Once Hamill became comfortable in that role, Burnette and Dobson encouraged him to tackle cases on his own. “That was a great way for them to mentor me. I came in green as can be, with no trial skills, and they worked with me,” he says. “I had to learn the rules of evidence and how to think on my feet during a trial.”
Once Hamill had mastered workers compensation, Burnette and Dobson began using him on their employment discrimination cases. Eventually, Hamill started picking up his own discrimination cases, and his practice shifted nearly entirely in that direction.
Today, Hamill feels good about his work, saying it gives him a sense of professional satisfaction. “Overall, I like what I do,” he continues, “I feel like it matters. I’m helping people.”
At 41, Hamill doesn’t just have a job he likes; he has a family he enjoys, as well. It’s a good thing he likes everyone, too, because he has a full house.
Hamill and his wife, Julie, have been married for 19 years. During the last 14 of those years, they’ve had six children.
“My wife is a saint,” Hamill says, putting it lightly. “When people find out we have six kids, they ask strange questions, like, ‘Are all those yours?’ and ‘Are you Catholic?’”
The Hamills didn’t plan on having six children. They had intended to have three, maybe four. But life has been full of surprises. The Hamill brood is made up of four sons and two daughters, with the girls coming last.
“For a while, we wondered if Hamills could produce girls because my parents have three boys and my older brother has three boys,” Hamill says. (Hamill has another brother – a twin – but he’s single and has no children.)
Rearing six children ranging in age from 5 to 14 is challenging enough, but Julie adds to her work load by homeschooling every child. Hamill says this earns her an extra measure of sainthood because she can’t send them to school in August.
Fortunately, Hamill adds, she’s an excellent teacher. “She’s too humble to admit that to others, though,” he adds.
Hamill says he and Julie home school their children because it allows them to integrate their faith in Christ with their young ones’ education. Mom and dad also like the flexibility homeschooling provides. “We can do class work in the morning and then do something fun in the afternoon, like visit the museum or go camping,” he says.
Hamill is not free from home school duty simply because he works during the day; rather, he sometimes has to serve as disciplinarian. “We joke that she’s the teacher and I’m the principal, which means if a kid has been acting up, the principal has to lay down the law when he gets home from work,” Hamill says, laughing.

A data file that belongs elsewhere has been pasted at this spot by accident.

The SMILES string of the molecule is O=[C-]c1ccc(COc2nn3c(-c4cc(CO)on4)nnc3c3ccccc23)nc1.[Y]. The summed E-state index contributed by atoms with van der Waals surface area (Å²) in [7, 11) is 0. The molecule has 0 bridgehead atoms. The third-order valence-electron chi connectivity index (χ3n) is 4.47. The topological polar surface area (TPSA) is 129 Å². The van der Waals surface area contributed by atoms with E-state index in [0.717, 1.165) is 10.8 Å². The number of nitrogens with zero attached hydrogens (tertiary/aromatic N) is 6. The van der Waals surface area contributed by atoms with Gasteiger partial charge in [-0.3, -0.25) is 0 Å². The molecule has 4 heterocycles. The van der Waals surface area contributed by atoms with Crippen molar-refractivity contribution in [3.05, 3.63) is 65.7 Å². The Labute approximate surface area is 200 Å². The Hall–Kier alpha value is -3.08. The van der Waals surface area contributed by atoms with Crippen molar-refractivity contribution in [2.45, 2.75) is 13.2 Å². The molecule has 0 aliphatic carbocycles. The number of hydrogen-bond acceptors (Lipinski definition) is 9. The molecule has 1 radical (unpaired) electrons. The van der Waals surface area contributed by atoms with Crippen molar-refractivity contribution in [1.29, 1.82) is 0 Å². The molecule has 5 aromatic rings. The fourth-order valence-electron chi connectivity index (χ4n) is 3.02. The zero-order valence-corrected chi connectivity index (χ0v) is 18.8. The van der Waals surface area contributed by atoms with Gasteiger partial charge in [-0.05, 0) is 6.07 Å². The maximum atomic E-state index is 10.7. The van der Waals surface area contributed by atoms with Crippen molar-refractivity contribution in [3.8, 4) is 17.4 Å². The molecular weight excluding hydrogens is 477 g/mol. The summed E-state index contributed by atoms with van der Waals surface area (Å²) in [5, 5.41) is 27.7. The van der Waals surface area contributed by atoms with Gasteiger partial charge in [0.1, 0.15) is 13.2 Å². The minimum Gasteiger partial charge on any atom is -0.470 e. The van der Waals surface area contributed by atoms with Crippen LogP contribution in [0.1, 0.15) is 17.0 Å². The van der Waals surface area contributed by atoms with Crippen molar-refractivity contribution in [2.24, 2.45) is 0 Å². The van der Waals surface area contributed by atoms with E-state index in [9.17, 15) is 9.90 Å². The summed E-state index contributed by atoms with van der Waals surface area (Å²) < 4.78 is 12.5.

Even if Hamill’s kids have behaved, something is always going on at home, he notes. Add all this activity to Hamill’s responsibilities at work, his duties as a Cub Scouts den leader and his service as a deacon at Mountain Fellowship on Signal Mountain, and Hamill is perilously close to wading into the deep end of the pool.
Generally, Hamill keeps his nose above the water, he says, as he works a little later during the week so he can take weekends off. But when he’s preparing for a trial, all bets are off. “If I’m in trial mode, my wife and kids prefer for me to be at work. I’m just locked in and maybe a little grumpy,” he admits. “Other than that, weekends are for my family.”
Now that Hamill’s children are older, small slivers of free time are occasionally becoming available to him, he says. During these moments, he likes to read British naval novels.
Hamill’s favorites in this genre, which is generally set between 1780 and 1820, include the 12-book “Horatio Hornblower” series written by C.S. Forester.
Hamill first encountered Forester’s books when his wife suggested he read something other than a law book while at UT. By the end of the first novel, he was hooked, and he’s now making his way through the series for the third time.
“They have nothing to do with the law, and I’ve always liked history,” Hamill says of his attraction to the unique genre.
When Hamill closes the book he’s reading and returns to the world of nonfiction, his mind has been refreshed and he’s ready to resume the work that often changes the lives of others for the better and occasionally changes him. It’s a job he hopes to do for many years to come, with one potential difference.
“My wife is a great cook,” he says, a smile spreading across his face. “She’s always told me she wants to open a bakery next to the law office and call our place Torts and Tortes.
“Who knows? It’s a good idea.”